Editors, the Gauntlet,
Re: "Christ makes sense from a marketing standpoint" Oct. 14, 1999
Regarding Mr. Shandro's column, a rebuttal from the pr team seems in order. The notion that Christianity is popular is an inaccurate statement. The basic premise of Christianity is: first and foremost, we are all sinners doomed by our failure to follow God's laws and our inability to even attempt to attain the perfection that God desires; and as a consequence of this, we are absolutely reliant on Christ to clothe us before the Father, so that our nakedness and filth may be blotted out. Most people would not claim this belief to be popular or often times even a safe view to attempt to propagate.
Shandro also delivers a very clear definition of a cult when he talks about the malleability of Christian doctrine. Proper hermeneutics of the scriptures does not allow for verses to be taught to the exclusion of others. To say that "Gays can forget Leviticus 20:13 and stress the forgiveness in Christianity. Rednecks can do just the opposite," is nothing short of horribly wrong. The bedrock of biblical Christianity is firmly laid down and unalterable; derivatives of Christianity that use portions of the bible as springboards for their causes to the exclusion of the basic charges of Christianity cannot be likened with true Christians. A clear example of this is the well-unloved Reverend Phelps who uses the bible as a tool of a personal crusade against homosexuality. Christ calls us to love one another (John 15:12) not to hate others, regardless of their sins.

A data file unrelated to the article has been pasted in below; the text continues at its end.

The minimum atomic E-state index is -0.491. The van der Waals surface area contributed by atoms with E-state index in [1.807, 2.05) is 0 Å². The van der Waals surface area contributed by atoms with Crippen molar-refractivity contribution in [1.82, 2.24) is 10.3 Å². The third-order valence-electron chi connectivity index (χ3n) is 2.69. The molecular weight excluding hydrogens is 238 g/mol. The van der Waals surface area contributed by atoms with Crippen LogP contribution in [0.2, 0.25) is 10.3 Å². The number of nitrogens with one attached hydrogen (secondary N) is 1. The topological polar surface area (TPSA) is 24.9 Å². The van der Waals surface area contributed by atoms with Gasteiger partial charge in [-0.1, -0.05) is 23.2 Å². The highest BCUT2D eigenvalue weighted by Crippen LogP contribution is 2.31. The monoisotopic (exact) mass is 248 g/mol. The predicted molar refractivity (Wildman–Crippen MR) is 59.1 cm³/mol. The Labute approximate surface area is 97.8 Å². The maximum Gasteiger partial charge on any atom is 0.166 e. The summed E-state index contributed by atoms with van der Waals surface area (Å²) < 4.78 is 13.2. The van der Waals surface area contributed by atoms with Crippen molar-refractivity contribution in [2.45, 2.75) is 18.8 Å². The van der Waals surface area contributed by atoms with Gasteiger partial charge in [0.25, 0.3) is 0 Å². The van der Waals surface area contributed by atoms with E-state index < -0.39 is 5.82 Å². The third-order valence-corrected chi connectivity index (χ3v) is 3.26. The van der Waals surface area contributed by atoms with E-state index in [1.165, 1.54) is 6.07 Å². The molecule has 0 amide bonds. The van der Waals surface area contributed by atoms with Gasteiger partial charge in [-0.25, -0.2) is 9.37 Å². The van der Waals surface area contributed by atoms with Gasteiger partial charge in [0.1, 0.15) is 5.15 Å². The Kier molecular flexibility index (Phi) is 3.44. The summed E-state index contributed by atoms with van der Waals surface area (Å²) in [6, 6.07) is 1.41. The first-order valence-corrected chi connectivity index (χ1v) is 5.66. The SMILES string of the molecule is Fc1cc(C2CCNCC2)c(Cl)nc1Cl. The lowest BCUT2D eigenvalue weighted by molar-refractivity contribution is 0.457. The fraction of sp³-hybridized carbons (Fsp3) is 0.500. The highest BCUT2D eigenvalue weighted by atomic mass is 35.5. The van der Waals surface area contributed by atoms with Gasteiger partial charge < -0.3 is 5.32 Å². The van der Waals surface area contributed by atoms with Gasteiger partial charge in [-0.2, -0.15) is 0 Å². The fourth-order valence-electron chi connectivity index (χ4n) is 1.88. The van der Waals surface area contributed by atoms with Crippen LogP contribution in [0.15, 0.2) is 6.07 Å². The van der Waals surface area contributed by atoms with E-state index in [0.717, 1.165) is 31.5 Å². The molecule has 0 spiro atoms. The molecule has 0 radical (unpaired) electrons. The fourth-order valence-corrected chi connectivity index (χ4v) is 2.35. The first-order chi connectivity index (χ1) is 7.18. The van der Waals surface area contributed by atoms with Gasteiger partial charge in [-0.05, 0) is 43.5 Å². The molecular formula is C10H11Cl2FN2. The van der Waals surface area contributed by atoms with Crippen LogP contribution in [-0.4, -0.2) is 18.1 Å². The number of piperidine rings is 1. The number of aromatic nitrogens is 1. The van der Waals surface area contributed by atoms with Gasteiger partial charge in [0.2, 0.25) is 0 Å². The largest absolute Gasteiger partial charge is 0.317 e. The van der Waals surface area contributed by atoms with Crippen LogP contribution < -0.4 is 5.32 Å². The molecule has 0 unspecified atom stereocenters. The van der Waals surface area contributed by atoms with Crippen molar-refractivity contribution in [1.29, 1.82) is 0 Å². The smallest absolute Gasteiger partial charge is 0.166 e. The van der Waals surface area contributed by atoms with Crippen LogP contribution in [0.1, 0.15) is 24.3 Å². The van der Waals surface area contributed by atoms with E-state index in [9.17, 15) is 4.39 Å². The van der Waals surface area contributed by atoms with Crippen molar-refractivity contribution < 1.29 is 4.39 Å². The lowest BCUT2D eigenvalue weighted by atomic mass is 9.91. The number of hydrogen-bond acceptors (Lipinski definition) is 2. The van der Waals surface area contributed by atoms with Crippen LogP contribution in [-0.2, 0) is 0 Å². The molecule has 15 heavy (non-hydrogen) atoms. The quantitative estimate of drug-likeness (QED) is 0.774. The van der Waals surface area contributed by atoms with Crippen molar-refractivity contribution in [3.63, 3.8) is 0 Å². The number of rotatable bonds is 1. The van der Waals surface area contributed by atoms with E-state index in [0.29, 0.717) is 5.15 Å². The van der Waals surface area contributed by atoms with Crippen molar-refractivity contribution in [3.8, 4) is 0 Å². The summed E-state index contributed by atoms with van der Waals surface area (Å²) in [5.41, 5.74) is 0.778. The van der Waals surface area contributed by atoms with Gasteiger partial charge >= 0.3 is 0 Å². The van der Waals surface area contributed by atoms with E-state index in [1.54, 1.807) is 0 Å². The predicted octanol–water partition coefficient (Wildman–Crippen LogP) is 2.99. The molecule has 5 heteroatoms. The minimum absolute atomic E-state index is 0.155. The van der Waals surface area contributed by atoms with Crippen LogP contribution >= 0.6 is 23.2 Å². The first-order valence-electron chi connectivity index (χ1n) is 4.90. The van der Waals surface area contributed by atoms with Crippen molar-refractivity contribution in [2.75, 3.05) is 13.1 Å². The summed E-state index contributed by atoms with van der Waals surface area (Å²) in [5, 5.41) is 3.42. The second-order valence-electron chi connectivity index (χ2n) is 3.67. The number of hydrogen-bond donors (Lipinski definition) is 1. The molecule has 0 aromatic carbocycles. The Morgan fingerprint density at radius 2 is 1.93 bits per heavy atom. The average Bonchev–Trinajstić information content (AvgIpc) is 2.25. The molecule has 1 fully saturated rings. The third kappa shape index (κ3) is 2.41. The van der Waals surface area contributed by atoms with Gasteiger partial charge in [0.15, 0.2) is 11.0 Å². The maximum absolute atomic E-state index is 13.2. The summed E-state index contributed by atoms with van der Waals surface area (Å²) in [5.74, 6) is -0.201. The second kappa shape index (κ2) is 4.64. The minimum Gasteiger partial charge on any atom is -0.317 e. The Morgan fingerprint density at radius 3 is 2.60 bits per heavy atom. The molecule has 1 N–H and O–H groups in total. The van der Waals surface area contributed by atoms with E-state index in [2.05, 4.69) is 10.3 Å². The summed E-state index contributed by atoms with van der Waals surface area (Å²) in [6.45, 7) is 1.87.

Passivity is not necessarily a hallmark of morality either. It is true that Jesus condemned the Pharisee's attitudes (who placed a higher value on their own religious laws then the healing of a lame man, Mt. 12:10).
As well, the money changers who sold sacrificial doves to the populace (sacrifice of which was required by Mosaic Law) at inflated prices. The criminality of this may not be evident until you realize that the people who came to sacrifice often had to travel for many days or weeks to sacrifice at the temple and no where else. Interestingly enough, Jesus stopped the stoning of a prostitute by these same people with the exhortation to "Go and sin no more."
Christ did not say those who speak against him would not be forgiven. This is clear error on Shandro's part. The proper quotation is found in Mt. 12:31-32. It does say that those who speak against the Holy spirit will not be forgiven, not out of a lack of forgiveness on God's part, but a hardness of heart and unwillingness to repent on man's part. Incidentally, if you believe that Christ was just another man, and you hold to him as a good moral teacher, give your head a shake. Anybody who claims to be equal to God is either a nut, a liar or the real deal. Check out Lee Strobel's The Case For Christ, the evidence hasn't changed in 2000 years.